I agree with lizcat and Paul, there is no alternative. As a secondaries lady I imagine I am not alone here in always thinking about it anyway, so a TV add is the least of my worries - if it raises some money and awareness, all power to it.
There is quite a bit of information on the people featured in the ad on the cancer research website at http://aboutus.cancerresearchuk.org/what-we-do/our-new-tv-campaign/featured-stories/
The "it's come back" lady is Anne Sandeman. Her story is mentioned on the site above, so I'll not reproduce it here.
FWIW I can see how any campaigns like this can be upsetting for those involved, but cannot see a realistic alternative. The message I take from the ad is that huge progress has been made, but there is still work to do, and for that work they need money.
Just to add my humble opinion. I think the ads are very well done, the CRUK one in particular as it is very 'normal' and 'ordinary' and something I think people will relate to.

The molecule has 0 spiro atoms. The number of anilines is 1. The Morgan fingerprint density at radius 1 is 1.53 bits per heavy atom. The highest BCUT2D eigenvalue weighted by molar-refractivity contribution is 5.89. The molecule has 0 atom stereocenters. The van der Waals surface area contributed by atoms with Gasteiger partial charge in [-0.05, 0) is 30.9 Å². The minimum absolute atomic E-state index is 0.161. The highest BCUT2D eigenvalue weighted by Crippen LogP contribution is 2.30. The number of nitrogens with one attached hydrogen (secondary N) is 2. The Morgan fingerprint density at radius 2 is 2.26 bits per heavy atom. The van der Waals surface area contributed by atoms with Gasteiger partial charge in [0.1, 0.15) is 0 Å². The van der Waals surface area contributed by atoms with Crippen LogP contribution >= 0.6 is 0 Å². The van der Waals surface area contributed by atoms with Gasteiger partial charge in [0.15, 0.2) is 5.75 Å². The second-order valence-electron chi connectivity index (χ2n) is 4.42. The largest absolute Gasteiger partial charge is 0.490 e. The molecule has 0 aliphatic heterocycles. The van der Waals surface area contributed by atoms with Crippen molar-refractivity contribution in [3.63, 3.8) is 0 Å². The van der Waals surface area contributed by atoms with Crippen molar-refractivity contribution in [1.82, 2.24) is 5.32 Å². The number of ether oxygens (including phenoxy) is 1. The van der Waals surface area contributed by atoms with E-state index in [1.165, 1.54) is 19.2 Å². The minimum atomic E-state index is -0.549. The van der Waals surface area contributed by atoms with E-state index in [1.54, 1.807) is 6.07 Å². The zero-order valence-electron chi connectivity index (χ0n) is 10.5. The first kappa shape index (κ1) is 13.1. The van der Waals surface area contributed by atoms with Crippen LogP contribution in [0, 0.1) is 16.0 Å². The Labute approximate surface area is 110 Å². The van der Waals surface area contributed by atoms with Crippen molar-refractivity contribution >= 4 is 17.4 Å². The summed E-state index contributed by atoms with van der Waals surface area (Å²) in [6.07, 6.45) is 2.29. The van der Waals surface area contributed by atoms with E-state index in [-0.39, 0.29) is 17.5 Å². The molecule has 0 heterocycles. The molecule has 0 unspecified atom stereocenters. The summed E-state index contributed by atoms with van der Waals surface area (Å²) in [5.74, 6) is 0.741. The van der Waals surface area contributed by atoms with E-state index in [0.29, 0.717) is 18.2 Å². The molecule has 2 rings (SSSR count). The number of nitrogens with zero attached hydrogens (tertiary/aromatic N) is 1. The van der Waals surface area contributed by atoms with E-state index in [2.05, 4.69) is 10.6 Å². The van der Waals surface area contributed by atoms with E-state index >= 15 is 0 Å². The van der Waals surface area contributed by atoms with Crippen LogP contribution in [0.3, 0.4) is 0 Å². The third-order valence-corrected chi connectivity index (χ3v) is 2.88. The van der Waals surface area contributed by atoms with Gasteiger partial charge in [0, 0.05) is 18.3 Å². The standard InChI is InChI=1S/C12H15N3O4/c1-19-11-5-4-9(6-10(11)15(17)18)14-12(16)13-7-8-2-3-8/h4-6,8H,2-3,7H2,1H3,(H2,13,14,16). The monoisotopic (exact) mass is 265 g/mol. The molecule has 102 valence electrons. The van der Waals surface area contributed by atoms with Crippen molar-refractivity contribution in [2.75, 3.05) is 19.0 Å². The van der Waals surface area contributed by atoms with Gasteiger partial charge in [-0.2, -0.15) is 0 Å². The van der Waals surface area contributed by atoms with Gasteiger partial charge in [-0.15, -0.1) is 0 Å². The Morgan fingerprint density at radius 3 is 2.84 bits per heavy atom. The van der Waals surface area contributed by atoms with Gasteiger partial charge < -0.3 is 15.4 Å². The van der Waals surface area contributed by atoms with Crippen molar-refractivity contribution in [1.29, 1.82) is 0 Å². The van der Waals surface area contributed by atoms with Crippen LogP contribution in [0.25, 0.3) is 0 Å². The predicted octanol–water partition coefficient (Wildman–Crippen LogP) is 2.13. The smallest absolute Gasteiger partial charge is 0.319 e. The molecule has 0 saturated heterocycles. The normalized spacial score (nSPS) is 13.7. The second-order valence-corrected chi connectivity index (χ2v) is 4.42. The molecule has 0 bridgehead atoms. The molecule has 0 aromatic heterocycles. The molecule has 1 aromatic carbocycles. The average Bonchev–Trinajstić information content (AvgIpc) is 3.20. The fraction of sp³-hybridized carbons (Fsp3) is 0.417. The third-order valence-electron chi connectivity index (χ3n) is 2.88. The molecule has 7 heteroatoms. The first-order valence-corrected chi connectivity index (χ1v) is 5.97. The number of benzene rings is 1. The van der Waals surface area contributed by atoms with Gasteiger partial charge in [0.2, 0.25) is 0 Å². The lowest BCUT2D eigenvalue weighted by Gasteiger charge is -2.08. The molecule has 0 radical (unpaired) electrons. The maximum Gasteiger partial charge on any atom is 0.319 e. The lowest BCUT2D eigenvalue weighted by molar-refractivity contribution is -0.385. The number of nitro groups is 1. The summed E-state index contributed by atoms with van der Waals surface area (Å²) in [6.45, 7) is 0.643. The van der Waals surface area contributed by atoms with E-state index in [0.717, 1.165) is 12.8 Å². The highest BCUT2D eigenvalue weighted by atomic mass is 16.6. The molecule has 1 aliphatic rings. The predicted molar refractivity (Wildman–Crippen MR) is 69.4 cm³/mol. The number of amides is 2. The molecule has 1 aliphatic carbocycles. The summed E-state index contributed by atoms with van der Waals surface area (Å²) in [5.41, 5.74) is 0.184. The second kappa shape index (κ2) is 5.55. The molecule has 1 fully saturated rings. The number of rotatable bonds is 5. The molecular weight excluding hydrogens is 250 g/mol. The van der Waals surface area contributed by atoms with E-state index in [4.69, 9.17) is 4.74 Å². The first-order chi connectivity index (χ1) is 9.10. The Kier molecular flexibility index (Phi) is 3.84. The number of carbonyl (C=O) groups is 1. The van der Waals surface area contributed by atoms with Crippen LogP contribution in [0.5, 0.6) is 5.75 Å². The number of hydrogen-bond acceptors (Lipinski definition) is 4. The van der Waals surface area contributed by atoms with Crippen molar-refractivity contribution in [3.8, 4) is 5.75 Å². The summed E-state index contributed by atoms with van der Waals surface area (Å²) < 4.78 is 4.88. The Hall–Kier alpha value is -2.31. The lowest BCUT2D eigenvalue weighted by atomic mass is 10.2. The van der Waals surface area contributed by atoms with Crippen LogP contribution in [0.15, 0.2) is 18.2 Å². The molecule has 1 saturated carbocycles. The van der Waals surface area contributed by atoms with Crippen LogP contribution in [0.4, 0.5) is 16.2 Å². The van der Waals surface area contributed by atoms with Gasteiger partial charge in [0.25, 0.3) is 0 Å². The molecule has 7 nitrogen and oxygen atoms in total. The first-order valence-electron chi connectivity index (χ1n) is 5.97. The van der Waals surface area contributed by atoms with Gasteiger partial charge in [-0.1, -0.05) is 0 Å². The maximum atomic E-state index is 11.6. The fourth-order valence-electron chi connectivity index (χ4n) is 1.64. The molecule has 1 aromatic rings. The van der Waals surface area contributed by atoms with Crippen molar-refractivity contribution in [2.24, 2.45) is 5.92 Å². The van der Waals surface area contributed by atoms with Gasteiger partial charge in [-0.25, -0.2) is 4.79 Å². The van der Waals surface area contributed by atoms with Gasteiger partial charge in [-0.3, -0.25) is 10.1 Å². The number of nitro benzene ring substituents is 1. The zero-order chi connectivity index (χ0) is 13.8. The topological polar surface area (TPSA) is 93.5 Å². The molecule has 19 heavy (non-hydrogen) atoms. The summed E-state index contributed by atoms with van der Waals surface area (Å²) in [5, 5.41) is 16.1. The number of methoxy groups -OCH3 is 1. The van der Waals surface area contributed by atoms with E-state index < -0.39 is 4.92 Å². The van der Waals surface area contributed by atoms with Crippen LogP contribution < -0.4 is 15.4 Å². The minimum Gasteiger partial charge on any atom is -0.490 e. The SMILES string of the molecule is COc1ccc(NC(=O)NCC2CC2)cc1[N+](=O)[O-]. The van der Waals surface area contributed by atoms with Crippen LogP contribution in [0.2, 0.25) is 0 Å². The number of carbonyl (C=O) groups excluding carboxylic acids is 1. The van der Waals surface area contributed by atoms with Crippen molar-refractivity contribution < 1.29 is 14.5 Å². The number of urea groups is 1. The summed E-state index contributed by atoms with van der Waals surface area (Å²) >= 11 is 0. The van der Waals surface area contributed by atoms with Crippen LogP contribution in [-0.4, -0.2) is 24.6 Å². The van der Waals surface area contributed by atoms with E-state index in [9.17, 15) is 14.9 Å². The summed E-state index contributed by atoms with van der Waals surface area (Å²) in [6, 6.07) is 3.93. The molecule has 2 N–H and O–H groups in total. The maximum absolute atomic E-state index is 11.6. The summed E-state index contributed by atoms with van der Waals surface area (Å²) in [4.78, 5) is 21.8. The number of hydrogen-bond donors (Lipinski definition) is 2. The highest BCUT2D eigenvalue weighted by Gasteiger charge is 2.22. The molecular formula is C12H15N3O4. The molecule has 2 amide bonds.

I agree with horace that the charities are damned with their advertising if it's pink and fluffy/celebrity endorsed (esp bc) and damned if they take the more normal advertising line. At the end of the day, you can't please all of the people all of the time no matter what you advertise.
I just hope that the campaigns will continue to raise the money for the research that to a large extent has got a lot of us to make it this far.
Sorry, bboonie, I think you have mis-understood. My concern over breastfeeding has been nothing to do with me getting bc. I eat well, exercise, all the rest, I know it wasn't me that gave it to myself.
I regret not being able to breastfeed them for my children's sakes. We are bombarded with information telling us how good it is for them. And I missed out on something I really wanted to do. My point was that the advertising campaigns about breastfeeding, leaflets in doctor's surgeries etc remind me regularly about my failure but they are necessary to inform and encourage something beneficial.